Handheld cell use illegal when driving

Date Published: 2017-02-16

Contact: Meg Ragonese

Phone: (775) 200-5131

Title: NATIONAL BRIDGE REPORT RANKS NEVADA BRIDGES AS NATION’S BEST

Story Text:

CARSON CITY, Nev. -  The Nevada Department of Transportation's dedicated bridge inspection and rehabilitation program has helped Nevada bridges to be named the nation's best for the fourth consecutive year.

The American Road and Transportation Builders Association's (ARTBA) recently-released analysis of 2016 U.S. Department of Transportation bridge inventory data  (www.artba.org) shows only 1.6 percent of Nevada's approximately 2,000 public bridges being structurally deficient. Compared to the 9.1 percent national average, it is the nation's best ranking, and the same top ranking that Nevada also received in the past three years. The term structurally deficient bridge is used to describe bridges in need of rehabilitation or potential replacement. Structurally deficient bridges are not necessarily unsafe or dangerous. Rather, these bridges become a priority for corrective measures, and may be posted to restrict the weight of vehicles using them.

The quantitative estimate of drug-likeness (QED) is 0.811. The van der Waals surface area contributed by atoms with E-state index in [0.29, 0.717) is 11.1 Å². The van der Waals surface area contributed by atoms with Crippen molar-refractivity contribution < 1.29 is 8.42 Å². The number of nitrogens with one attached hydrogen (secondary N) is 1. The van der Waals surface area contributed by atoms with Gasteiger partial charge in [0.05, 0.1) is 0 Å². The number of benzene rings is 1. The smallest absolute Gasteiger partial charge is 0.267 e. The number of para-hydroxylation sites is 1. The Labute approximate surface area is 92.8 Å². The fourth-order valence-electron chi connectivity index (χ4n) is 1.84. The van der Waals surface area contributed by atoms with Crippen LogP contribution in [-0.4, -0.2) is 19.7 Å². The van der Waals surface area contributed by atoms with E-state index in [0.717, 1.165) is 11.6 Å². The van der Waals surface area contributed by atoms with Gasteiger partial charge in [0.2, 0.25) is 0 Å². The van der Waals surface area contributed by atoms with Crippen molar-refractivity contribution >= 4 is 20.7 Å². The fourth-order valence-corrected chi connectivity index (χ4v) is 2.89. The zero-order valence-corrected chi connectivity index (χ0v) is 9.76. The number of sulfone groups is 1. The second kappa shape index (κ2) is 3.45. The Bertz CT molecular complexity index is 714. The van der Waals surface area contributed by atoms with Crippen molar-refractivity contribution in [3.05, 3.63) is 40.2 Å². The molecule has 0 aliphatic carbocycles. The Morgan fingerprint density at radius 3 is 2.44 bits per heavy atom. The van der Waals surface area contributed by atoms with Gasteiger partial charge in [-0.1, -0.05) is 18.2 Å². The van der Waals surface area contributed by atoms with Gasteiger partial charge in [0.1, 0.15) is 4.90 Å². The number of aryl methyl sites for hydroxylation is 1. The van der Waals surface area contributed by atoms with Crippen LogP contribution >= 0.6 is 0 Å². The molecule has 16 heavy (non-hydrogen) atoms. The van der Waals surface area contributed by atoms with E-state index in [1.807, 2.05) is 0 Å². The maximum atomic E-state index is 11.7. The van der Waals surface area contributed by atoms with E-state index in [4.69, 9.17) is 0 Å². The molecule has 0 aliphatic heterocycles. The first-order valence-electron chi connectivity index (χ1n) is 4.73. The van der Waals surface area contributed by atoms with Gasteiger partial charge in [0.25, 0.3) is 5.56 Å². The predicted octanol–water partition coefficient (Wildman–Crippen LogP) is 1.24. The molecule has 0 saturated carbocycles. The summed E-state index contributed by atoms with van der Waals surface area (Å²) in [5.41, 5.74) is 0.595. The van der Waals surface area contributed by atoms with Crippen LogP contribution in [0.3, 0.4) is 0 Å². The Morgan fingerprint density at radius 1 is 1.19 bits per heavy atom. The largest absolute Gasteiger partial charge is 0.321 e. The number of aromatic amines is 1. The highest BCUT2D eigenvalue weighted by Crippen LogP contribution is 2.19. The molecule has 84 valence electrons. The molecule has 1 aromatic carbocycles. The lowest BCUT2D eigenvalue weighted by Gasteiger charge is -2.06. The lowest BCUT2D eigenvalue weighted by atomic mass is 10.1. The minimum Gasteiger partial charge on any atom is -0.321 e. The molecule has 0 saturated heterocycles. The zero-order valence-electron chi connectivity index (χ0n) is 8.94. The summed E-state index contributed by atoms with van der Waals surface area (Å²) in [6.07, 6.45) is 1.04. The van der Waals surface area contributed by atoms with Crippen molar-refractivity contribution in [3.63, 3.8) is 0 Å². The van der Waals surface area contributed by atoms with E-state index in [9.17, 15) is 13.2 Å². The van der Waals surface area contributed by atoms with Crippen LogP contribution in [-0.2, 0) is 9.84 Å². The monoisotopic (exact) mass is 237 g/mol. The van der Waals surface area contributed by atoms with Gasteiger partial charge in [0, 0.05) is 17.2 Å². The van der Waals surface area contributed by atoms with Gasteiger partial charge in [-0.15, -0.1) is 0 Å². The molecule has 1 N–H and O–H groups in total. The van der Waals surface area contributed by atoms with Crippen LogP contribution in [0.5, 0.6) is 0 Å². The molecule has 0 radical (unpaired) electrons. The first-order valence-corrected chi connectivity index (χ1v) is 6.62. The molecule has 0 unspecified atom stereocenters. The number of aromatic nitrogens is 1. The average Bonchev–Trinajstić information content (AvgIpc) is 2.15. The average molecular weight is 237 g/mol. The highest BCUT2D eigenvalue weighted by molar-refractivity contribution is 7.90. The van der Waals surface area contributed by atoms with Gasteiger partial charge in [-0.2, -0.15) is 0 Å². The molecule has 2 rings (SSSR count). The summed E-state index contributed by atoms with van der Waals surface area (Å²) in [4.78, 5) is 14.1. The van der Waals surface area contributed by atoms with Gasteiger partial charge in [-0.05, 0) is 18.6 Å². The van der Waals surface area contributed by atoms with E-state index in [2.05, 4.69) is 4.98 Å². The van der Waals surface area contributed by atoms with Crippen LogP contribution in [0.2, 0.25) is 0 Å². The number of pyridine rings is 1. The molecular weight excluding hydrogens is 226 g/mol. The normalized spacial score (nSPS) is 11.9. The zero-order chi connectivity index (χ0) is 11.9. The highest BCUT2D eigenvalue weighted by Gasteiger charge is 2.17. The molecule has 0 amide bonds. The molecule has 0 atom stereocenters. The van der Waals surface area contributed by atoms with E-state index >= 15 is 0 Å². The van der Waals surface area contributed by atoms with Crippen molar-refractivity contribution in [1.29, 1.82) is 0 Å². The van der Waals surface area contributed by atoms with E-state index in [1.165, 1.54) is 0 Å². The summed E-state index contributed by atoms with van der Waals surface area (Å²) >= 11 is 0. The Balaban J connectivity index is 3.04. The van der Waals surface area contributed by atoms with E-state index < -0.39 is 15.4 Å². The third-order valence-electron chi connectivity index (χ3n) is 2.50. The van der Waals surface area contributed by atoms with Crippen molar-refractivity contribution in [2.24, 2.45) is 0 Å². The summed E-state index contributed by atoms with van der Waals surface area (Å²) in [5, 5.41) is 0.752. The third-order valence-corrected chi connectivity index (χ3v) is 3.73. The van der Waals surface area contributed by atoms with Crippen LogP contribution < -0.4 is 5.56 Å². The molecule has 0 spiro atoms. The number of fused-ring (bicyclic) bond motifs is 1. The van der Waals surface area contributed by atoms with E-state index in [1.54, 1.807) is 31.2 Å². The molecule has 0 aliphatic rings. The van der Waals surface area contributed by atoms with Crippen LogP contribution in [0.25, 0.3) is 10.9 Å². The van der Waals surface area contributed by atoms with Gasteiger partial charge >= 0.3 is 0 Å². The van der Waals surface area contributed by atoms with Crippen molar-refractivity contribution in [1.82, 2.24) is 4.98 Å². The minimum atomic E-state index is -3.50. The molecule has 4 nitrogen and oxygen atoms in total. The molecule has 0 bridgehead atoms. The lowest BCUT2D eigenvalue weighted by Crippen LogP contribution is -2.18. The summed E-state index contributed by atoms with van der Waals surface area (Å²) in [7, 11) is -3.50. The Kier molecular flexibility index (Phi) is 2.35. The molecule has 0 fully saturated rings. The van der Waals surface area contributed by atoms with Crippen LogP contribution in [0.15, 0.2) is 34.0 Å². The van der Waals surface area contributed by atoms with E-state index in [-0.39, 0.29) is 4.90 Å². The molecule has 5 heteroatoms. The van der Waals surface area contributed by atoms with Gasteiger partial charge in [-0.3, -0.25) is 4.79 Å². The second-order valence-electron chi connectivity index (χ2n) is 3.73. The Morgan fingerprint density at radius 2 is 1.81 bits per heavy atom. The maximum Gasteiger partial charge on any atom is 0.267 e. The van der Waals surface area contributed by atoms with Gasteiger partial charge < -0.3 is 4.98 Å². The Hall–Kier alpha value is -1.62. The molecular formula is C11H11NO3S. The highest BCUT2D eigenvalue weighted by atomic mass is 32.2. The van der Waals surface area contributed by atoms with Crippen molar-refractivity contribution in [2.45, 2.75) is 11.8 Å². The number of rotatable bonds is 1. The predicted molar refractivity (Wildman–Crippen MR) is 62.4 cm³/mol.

The Nevada Department of Transportation inspects all bridges in the state of Nevada, including city and county-maintained structures, every two years. Bridges with more extensive deterioration are inspected more often.

"Keeping everyone safe and connected on Nevada's roads is our primary focus," NDOT Director Rudy Malfabon said. "We utilize federal and state transportation funding to make important enhancements to keep Nevada bridges the nation's best, and, most importantly, to keep Nevada motorists safe on our bridges."

In the past two months alone, Nevada bridges have remained structurally sound during large-scale flooding across northwestern Nevada and magnitude 5.7 earthquakes in the Hawthorne area.

The Nevada Department of Transportation dedicated approximately $17 million in fiscal years 2015 and 2016 to bridge preservation. Nearly 440 of Nevada's state-owned bridges are more than 50 years of age, an age when rehabilitation is often necessary to keep the structure to current standards.